Reports of employers offering their staff extravagant sign-on bonuses and employee benefits in a bid to lure and retain workers in the face of a major Australian skills shortage aren’t reflected in September’s wage figures, Westpac economists say.
As Australia’s eastern states each emerged from lockdown restrictions over the last couple of months, employers flocked to the labour market to staff up in the face of a post-pandemic boom.
Several reports suggested that businesses from across the country, mostly in the professional and financial services sectors, were poised to offer bonuses of eye-watering proportions, unseen since the global financial crisis.
Workers from across the hospitality sector, too, found themselves with their pick of the lot, leaving cafes, pubs and restaurants so desperate to fill vacancies they asked state leaders to establish a government-backed sign-on bonus of as much as $1,000 to lure workers.
But in new wage growth analysis released by Westpac on Tuesday, economists say the trend hasn’t yet hit Australia’s wage growth figures.
Justin Smirk, senior economist at Westpac, said while wages growth continues to undergo a modest recovery, there was “little evidence” in September’s figures to suggest that bonuses were being deployed by employers to the degree that has been reported.
“Wages plus bonuses inflation tends to overshoot the Wage Price Index excluding bonuses in an upcycle and undershoot in a down cycle,” Smirk said.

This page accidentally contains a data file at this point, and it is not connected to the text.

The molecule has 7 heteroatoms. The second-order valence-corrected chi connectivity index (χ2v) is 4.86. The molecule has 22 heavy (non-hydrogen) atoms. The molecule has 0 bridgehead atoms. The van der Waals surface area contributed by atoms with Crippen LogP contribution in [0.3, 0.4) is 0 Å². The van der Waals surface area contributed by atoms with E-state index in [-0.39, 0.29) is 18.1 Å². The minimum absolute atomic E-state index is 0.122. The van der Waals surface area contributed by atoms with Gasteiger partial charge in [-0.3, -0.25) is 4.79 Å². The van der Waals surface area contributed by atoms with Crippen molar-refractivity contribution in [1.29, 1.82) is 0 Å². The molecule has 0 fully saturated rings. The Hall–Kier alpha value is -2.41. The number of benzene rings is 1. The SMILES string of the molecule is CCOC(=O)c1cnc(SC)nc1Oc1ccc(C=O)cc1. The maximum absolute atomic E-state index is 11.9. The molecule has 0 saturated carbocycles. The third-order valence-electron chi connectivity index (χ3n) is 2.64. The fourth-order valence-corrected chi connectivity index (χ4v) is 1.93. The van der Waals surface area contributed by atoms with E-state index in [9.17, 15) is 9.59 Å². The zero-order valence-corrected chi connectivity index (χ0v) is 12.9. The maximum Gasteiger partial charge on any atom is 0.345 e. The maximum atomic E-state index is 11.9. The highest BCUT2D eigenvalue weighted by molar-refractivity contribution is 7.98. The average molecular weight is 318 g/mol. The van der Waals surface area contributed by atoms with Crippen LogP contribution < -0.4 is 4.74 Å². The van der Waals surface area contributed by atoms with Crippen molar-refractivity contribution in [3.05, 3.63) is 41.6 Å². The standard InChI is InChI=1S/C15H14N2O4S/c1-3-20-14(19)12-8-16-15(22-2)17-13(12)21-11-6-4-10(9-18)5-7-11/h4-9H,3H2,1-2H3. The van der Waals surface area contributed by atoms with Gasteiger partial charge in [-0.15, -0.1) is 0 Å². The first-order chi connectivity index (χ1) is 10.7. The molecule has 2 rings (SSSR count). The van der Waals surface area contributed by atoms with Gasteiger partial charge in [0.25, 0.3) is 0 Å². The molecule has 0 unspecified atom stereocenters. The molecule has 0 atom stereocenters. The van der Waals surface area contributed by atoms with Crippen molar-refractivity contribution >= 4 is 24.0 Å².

“We saw this in the lead up to COVID (overshoot) and then through COVID (undershoot),” he said.
“Wages plus bonuses did lift as the economy reopened in late-2020 [to] early-2021, but appear to have stalled in Q3, most likely due to the recent lockdowns in New South Wales and Victoria.”
It’s possible that the deployment of bonuses across the private sector could instead see an uptick heading into 2022.
Smirk said it’s a segment his team is watching closely, and that if reports are true, could see a “larger than usual” performance of wages including bonuses next year.
Overall wage growth in Australia saw an 0.6% lift through the September quarter, while year-on-year wage growth swelled to 2.2% — still well short of the 3% growth or more the RBA is looking to capture to forge its way out of record-low interest rates.
Michelle Marquardt, head of prices statistics at the Australian Bureau of Statistics, said much of the growth seen through the quarter was brought about by wage and salary reviews conducted at the end of the financial year, along with a rise in refreshed enterprise agreements and annual award increases seen across the private sector.
It’s a sentiment that echoes a speech delivered by Philip Lowe, governor of the Reserve Bank of Australia, early last week.
Smirk said that private sector wage growth tracked in September’s figures was largely consistent with the broader labour market, based on underutilisation — or, the unemployment and underemployment rates combined.
“At a national level, and even more so at a state level, the relationship between underutilisation and wage inflation is nonlinear; that is it takes a larger fall in underutilisation at low rates of underutilisation to generate a comparable change in wage inflation to what can be generated at higher levels of under utilisation,” he said.
In effect, Smirk thinks the fall off in wages through the pandemic highlights just how much more responsive wage growth in Australia has been to COVID-19 supply shocks than it has in previous economic cycles.
Looking ahead, Smirk said his team is of the mind that wage inflation is set to hold its ground through to the end of 2021, before gathering stronger momentum in 2022.
“Key to this will be the spreading of wage rises from individual bargaining to awards [and the] minimum wage and enterprise bargaining,” Smirk said.
“A factor behind the lift will be the annual increase in the minimum wage which, in 2022, we expect to be [more] around the 2018 than 2021 or 2019 decisions.”